Wednesday, September 21, 2011

More Recent News

California City Closes Down Bible Study in Private Home

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Kurt Nimmo
September 21, 2011

In Orange County, California, it is illegal to hold a religious meeting in your home.

This is what Chuck and Stephanie Fromm, of San Juan Capistrano, discovered when they were fined $300 earlier this month for holding a Bible study class on their property.

Officialdom in the county said the couple were singled out because it is considered illegal to hold “a regular gathering of more than three people” on private property. Officials stated that the Fromms require a license to hold meetings in their home.

San Juan Capistrano authorities claim home Bible study is not allowed because it is a “church,” and churches require a Conditional Use Permit (CUP) in residential areas.

The Fromms face additional fines of $500 per meeting for any further “religious gatherings” in their home, according to the Pacific Justice Institute.

The city’s action is a brazen violation of the First Amendment, which guarantees free worship without government intervention.

PJI and the Fromms plan to appeal a decision made by the city to uphold the fine and restriction to the California Superior Court in Orange County, according to KCOY 12 News, a Fox affiliate.

Ironically, the city of San Juan Capistrano was founded as a mission in the late 1700s by Catholic priest Junipero Serra. A local chapel established by Serra is the oldest standing building in California.

Judge Declares Case Against Man for Recording Police Unconstitutional

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Kurt Nimmo
September 21, 2011

A judge in Illinois has thrown out a case against Michael Allison for recording a conservation he had with police.

The state wanted to throw Allison in prison for 75 years – tantamount to a death sentence – for violating Illinois’ strict eavesdropping statute.

Circuit Court Judge David Frankland cited First Amendment protections when he wrote in his opinion that Allison had a right to record police officers and court employees.

“A statute intended to prevent unwarranted intrusions into a citizen’s privacy cannot be used as a shield for public officials who cannot assert a comparable right of privacy in their public duties,” the judge wrote in his decision.

Crawford County State Attorney’s Office may appeal case in next 30 days. Allison told that he believes they will appeal, but for now have dropped the charges against him.

Allison credited and Alex Jones with prompting a large public outcry over his case. Hundreds of phone calls opposing the prosecution were made to the mayor, district attorney’s office, and police in Robinson, Illinois.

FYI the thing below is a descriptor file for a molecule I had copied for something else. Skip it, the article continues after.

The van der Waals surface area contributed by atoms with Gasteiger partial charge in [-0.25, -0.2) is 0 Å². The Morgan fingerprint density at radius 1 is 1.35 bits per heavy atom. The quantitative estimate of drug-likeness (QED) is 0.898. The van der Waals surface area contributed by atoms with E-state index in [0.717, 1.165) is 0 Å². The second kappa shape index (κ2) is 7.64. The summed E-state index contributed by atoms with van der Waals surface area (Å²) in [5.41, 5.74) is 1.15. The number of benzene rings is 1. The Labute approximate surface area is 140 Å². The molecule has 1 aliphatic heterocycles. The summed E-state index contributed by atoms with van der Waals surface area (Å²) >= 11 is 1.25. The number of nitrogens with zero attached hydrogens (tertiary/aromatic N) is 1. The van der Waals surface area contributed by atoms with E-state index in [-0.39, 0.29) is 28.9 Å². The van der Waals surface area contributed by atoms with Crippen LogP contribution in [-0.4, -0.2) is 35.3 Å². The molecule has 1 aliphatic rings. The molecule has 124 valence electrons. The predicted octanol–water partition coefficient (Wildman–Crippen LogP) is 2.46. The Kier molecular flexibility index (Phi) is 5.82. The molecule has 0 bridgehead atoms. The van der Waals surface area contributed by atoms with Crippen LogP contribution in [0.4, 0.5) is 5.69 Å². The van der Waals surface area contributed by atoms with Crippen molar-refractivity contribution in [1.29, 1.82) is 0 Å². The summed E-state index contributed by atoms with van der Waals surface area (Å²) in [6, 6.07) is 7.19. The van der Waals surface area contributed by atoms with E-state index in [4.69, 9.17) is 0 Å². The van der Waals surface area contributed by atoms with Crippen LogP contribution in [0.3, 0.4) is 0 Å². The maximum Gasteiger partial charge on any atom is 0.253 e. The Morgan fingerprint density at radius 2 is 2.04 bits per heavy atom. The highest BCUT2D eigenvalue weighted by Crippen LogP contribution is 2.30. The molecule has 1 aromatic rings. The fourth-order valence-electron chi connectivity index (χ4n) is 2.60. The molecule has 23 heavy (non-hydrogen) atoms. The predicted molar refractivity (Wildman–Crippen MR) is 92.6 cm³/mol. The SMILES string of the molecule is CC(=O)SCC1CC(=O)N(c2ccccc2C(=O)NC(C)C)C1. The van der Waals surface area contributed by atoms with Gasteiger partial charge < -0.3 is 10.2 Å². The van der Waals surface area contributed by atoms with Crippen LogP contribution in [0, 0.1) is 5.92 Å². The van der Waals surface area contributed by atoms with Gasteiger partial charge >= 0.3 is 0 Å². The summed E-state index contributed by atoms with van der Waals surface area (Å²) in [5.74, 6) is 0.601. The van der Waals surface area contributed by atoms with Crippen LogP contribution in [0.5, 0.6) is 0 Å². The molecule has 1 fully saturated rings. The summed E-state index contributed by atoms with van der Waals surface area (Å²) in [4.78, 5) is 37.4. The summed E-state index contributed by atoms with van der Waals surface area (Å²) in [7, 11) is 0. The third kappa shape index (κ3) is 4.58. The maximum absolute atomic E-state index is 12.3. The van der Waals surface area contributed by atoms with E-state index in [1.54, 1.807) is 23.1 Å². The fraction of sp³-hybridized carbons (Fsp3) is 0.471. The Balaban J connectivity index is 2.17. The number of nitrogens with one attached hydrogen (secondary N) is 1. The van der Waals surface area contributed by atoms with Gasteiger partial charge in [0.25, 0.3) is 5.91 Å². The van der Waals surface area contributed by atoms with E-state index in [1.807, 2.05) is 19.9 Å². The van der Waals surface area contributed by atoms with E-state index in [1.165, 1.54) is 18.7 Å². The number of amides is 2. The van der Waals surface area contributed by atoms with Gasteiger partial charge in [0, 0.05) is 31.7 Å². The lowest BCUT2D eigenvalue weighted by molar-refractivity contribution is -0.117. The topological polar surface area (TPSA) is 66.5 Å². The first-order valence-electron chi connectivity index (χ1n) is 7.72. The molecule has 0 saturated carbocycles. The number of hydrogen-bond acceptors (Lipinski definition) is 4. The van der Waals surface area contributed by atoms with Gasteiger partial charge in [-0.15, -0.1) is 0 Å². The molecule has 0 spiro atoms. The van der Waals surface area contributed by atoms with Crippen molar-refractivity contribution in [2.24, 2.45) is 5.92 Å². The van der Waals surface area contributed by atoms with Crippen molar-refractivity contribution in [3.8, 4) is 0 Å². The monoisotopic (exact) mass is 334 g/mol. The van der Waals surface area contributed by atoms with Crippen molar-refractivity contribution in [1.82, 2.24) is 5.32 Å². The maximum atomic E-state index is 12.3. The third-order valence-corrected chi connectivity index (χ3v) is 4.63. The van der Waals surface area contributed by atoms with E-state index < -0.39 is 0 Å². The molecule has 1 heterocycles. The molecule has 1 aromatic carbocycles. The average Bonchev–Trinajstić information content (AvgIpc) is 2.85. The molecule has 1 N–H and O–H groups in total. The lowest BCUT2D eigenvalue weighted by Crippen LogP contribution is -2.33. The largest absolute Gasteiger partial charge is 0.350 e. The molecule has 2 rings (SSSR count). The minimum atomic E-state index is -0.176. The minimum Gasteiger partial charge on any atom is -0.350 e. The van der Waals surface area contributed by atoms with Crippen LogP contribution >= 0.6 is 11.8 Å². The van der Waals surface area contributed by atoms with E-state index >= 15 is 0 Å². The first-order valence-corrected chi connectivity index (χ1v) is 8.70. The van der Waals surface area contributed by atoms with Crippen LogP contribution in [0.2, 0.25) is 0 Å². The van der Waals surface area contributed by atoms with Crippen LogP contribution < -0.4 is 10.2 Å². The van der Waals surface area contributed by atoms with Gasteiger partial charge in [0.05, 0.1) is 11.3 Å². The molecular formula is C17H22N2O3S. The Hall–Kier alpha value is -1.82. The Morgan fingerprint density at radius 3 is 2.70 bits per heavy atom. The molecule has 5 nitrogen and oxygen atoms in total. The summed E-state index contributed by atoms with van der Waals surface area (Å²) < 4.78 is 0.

Alex Jones interviewed Allison on September 8, 2011:


Moody’s Downgrades Bankster Trifecta

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Kurt Nimmo
September 21, 2011

Too big to fail? Moody’s has lowered its debt ratings for Bank of America, Wells Fargo and Citigroup.

The ratings agency said today it decided to downgrade after it became apparent the government would not bailout the banking behemoths in a crisis. Moody’s attributed its decision in part on new laws under the Dodd-Frank Wall Street Reform Act, according to the Associated Press.

Bank of America fared the worst of the trifecta – Moody’s downgraded its key long-term debt ratings two notches, to Baa1 from A2. Wells Fargo & Co.’s long-term debt rating fell one notch to A2 from A1 and Citigroup Inc.’s rating remained the same at A3, although its short-term debt was downgraded.

The downgrade serves as a warning to investors that they might get taken to the cleaners if they buy debt from the banks. It will also lead to higher interest rates for the banks.

Credit default swaps increased and financial stocks tumbled on the news.

“That is so absurd I can’t believe anyone would even write it. This is the largest bank in the United States,” said Rochdale Securities analyst Dick Bove. “It has business with one out of every five households in the country. The assumption is that the United States government would allow this bank to go under and pull all of those other people under with it! … In my view, I think Moody’s has lost its mind.”

Following the downgrade, Bank of America said that it will now call in $940 billion in loans if it fails.

In addition, Bove noted, Bank of America “has $1.38 trillion in deposits. You think the FDIC can cover that?… The idea that the U.S. government would allow it to fail is beyond the realm of possibilities.”

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